The impact of the decline of an iconic West Australian eucalyptus tree species, the tuart, on birds
Wentzel, J.J., Hardy, G.E.St.J., Barber, P., Craig, M. and Fleming, P.A. (2009) The impact of the decline of an iconic West Australian eucalyptus tree species, the tuart, on birds. In: 2nd European Congress of Conservation Biology Conservation biology and beyond: from science to practice, 1 - 5 September, Prague.
Tree declines are a global phenomenon, yet little research has been conducted into the impact of tree decline on fauna. In Western Australia, clearing has reduced the tuart (Eucalyptus gomphocephala) to less than a third of its former range and remaining trees are heavily impacted by decline of unknown cause. The disappearance of this iconic tree and subsequent impact on fauna, is a source of grave concern. We investigated the effect of tuart decline on birds by conducting species counts for 24 woodland sites dominated by tuart in various stages of decline. The presence of bird species was compared against habitat parameters: vegetation composition and structure, litter characteristics, and indices of tuart health including the extent of branch dieback, epicormic development and crown condition. Some bird nesting and feeding guilds, particularly hollow-nesters and understorey insect gleaners appear to benefit from tuart decline, possibly due to the greater diversification of resources in declining sites. Several species apparently benefiting from tuart decline are common generalists or open country species; however, increased avian diversity associated with declining sites should not be interpreted as a conservation gain, as specialist species may be detrimentally affected with major ecological consequences.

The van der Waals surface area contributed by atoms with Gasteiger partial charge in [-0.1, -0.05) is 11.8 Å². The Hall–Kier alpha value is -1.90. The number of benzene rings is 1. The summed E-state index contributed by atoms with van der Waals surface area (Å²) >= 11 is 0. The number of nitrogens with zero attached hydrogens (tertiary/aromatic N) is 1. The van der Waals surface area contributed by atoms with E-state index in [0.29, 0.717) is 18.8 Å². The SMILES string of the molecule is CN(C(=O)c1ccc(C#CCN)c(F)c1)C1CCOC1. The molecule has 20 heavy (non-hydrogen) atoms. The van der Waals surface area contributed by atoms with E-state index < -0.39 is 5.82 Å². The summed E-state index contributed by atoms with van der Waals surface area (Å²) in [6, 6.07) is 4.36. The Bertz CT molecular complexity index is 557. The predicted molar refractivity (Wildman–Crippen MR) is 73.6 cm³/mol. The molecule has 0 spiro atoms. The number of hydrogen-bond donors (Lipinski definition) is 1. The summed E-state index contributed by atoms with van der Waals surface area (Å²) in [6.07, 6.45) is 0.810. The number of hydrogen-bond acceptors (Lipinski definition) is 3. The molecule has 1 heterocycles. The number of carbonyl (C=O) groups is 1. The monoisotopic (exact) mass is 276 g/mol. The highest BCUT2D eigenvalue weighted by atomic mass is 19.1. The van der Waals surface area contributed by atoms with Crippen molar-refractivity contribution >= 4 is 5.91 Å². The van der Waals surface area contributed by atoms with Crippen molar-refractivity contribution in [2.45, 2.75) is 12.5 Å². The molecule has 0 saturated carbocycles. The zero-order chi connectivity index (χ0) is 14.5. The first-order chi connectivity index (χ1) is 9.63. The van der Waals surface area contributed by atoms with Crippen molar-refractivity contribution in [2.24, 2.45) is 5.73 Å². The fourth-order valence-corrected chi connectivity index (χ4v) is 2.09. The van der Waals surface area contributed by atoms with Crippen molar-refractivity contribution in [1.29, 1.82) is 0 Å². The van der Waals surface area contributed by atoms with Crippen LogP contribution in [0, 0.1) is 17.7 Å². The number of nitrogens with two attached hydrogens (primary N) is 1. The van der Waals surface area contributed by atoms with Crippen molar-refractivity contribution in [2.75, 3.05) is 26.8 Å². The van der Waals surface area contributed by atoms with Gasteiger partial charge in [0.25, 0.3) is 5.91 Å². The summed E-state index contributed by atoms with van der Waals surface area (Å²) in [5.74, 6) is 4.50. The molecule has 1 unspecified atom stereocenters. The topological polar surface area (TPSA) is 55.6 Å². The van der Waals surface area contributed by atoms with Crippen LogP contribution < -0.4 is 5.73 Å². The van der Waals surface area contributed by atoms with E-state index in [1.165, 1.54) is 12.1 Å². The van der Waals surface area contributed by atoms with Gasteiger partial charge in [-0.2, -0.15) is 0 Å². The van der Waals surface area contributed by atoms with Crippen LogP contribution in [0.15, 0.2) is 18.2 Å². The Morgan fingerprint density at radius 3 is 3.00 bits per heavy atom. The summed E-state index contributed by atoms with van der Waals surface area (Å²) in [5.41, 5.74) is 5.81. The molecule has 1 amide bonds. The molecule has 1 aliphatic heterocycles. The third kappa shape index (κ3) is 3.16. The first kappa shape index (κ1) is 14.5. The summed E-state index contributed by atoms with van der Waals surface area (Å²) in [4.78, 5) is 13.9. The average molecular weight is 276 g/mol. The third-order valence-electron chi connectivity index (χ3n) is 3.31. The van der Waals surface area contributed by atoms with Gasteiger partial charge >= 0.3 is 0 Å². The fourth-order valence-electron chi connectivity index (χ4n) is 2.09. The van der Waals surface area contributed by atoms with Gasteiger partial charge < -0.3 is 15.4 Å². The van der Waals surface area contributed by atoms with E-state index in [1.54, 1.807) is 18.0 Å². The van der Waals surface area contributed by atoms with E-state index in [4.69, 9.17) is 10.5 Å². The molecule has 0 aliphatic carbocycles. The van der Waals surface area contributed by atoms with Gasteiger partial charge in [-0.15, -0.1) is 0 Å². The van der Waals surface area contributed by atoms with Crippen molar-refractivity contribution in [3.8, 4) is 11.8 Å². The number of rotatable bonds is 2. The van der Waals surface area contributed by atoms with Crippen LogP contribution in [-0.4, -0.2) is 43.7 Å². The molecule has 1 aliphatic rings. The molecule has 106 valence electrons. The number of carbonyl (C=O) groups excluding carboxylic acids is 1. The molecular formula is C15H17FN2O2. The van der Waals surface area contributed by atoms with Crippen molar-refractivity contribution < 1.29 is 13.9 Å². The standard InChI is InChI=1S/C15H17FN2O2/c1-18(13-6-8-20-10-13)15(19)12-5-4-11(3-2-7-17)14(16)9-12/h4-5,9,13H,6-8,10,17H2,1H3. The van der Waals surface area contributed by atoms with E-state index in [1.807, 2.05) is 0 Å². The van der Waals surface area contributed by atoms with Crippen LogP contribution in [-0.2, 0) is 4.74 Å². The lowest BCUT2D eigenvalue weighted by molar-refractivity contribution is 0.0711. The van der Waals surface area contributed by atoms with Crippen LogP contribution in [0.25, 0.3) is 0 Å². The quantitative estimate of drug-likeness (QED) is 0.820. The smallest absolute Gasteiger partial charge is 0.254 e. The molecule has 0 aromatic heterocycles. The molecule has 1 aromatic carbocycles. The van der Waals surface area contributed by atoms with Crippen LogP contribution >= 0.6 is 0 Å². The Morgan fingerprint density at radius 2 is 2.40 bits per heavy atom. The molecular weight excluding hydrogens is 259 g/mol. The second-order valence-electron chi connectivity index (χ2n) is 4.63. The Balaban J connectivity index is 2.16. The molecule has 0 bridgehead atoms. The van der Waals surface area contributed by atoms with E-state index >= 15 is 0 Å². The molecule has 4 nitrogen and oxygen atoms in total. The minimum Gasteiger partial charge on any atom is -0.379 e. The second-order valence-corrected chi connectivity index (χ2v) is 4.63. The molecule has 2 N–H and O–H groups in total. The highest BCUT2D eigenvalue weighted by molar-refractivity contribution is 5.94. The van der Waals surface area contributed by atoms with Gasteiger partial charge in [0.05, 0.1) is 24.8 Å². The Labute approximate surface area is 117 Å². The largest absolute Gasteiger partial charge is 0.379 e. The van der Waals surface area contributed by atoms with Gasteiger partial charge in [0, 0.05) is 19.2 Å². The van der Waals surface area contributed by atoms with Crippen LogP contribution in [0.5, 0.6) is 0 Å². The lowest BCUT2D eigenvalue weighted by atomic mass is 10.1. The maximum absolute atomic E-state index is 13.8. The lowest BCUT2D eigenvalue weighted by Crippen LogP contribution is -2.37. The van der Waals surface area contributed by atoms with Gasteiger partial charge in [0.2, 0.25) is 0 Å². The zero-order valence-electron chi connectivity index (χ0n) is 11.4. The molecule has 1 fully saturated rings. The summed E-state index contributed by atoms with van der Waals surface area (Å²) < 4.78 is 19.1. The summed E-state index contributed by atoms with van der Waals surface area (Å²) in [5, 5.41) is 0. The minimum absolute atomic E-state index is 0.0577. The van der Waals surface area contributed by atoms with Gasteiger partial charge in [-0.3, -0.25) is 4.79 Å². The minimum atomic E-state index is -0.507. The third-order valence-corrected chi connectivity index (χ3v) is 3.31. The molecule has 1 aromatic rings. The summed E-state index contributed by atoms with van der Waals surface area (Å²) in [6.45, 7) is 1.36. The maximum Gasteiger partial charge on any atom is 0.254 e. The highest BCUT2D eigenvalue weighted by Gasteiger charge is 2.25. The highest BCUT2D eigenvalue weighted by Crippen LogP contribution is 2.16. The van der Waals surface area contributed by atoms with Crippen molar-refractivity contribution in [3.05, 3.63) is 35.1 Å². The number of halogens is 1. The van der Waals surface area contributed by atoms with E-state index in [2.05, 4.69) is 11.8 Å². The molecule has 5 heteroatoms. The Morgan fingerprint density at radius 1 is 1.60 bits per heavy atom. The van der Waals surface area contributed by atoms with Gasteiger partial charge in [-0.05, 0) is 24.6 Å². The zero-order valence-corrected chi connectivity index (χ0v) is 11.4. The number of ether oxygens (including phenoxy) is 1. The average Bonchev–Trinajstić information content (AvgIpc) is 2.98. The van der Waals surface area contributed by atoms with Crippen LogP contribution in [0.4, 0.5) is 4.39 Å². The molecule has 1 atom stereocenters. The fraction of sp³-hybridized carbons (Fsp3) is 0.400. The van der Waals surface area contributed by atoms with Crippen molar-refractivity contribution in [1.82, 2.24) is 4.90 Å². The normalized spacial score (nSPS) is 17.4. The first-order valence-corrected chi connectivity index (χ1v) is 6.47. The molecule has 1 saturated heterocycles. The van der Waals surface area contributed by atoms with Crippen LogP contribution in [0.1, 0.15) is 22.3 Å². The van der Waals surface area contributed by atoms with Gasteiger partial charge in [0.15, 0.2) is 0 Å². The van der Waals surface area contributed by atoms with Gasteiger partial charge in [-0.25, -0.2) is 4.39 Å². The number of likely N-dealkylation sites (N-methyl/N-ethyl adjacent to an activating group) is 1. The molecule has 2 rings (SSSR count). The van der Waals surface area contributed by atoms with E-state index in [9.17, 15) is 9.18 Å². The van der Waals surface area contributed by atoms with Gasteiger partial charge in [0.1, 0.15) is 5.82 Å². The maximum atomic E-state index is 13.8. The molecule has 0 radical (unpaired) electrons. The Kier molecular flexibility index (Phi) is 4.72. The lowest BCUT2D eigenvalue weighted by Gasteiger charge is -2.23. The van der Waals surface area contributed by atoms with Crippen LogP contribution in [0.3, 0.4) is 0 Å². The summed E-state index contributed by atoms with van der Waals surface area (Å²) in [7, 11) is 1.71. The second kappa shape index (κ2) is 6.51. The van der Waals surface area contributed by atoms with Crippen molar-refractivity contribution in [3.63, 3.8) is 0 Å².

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|Murdoch Affiliation:||School of Biological Sciences and Biotechnology|
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